As I reflect on that last week of my ex-husband’s life, I am overwhelmed by how clearly God was in control. From allowing me the opportunity to be alone in that hospital room to pray and make amends with my him, to pushing me to call and arrive at the hospital just in time for my son to say goodbye without traumatic machines present. In the midst of an unmanageable situation, God was in complete control. A moment which is filled with pain; God redeemed for hope, peace, and mercy. My son now lives without his earthly father, but he has comfort in the knowledge that his daddy is in heaven with God the Father.

“See what great love the Father has lavished on us, that we should be called children of God! And that is what we are!” 1 John 3:1a

Redemption, Pt. 1

It was mid-November when I received the frantic call from my former step daughter, “Daddy had a heart attack and he’s in ICU,” she said panicked. “You need to come to the hospital right away.”

Her father and I had been divorced for nearly 7 years. But we have a son together and had already walked through the years of divorce and custody related animosity to finally reach a point of mutual respect and co-parenting.

When I arrived at the hospital, I got a clearer picture of his health situation. My ex-husband had been sick for several weeks with some kind of flu virus, running a fever spiking to at least 105 degrees. No one knew exactly what it was because he had been too stubborn to go to the doctor.

A buddy of his had stopped by his home to check on him the evening before and discovered him in bed, unresponsive. The friend began CPR and called 911. The EMT’s were able to resuscitate him and transport him to the hospital where he was admitted to ICU. He was on life support, in a medically-induced coma. The nurses gave me a very grim prognosis. They had no way of knowing how long his brain had been without oxygen before the friend discovered him. So if he pulled through, he could be a vegetable for the remainder of his life. Moreover, they had no idea what his original illness was because they couldn’t ask him what symptoms he’d been experiencing. What they did know was that whatever infection had made him ill had gone systemic. It was attacking his blood and because of years of unhealthy choices and alcoholism, his liver and kidneys were not filtering the infection on their own.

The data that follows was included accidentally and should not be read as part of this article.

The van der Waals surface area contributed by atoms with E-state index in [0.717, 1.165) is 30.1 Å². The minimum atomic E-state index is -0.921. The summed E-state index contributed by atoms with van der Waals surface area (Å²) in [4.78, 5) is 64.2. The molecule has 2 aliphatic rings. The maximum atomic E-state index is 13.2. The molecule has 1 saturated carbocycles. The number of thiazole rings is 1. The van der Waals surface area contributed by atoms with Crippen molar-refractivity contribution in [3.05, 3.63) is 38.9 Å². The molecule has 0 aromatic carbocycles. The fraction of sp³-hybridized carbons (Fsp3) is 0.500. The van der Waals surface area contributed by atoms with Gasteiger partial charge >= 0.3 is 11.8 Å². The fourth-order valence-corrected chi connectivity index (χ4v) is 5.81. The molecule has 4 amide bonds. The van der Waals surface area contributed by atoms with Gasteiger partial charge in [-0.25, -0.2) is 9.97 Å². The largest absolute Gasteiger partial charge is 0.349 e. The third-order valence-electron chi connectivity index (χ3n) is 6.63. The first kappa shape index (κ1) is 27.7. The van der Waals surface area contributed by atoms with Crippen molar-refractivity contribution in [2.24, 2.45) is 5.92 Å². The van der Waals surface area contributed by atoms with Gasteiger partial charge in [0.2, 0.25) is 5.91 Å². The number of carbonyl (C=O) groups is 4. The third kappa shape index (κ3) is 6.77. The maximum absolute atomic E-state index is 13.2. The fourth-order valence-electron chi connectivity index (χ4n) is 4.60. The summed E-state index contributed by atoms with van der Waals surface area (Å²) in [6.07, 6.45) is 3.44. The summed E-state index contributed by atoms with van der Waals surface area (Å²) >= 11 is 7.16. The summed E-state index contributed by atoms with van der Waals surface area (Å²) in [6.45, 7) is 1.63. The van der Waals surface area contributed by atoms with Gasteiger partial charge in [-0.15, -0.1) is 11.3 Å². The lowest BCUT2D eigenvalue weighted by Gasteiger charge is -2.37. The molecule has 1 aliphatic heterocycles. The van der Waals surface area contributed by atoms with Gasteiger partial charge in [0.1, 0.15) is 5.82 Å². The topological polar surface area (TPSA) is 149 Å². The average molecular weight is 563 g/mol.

I left our 8 year old son in the waiting room with his extended family so I could assess the situation for myself. I entered the room where the father of my son laid in a coma with tubes going in and out of his body, connected to machines that were breathing for him, feeding him, and medicating him. His mother stood at the foot of his bed in shock, tears streaming down her face. She kept touching his feet, hoping for a miracle as she helplessly watched machines breathe for her son. After a few moments, she said I needed some time alone with him and left me there with my ex-husband.

In those moments, I held his hand and spoke to him as though he was napping and could hear me just fine. I made amends for the years of hurt between us. I apologized for my part in the failure of our marriage. I knew this may be the last time I would get to speak my heart to him.

At that moment I felt an urgency in my heart to pray for him. He had never really believed in God and at times even poked fun at my faith, calling me a “Bible Thumper.” But I knew if ever there was a moment he needed Jesus, it was now. I spoke to him and said, “I know you can hear me and even though you can’t respond with words, I know your spirit can agree…”  Then I prayed the prayer of salvation and told him that if he confessed with his mouth and believed with his heart, he’d be saved. “The Bible says that even the rocks will cry out to praise God. So I know you can, too…”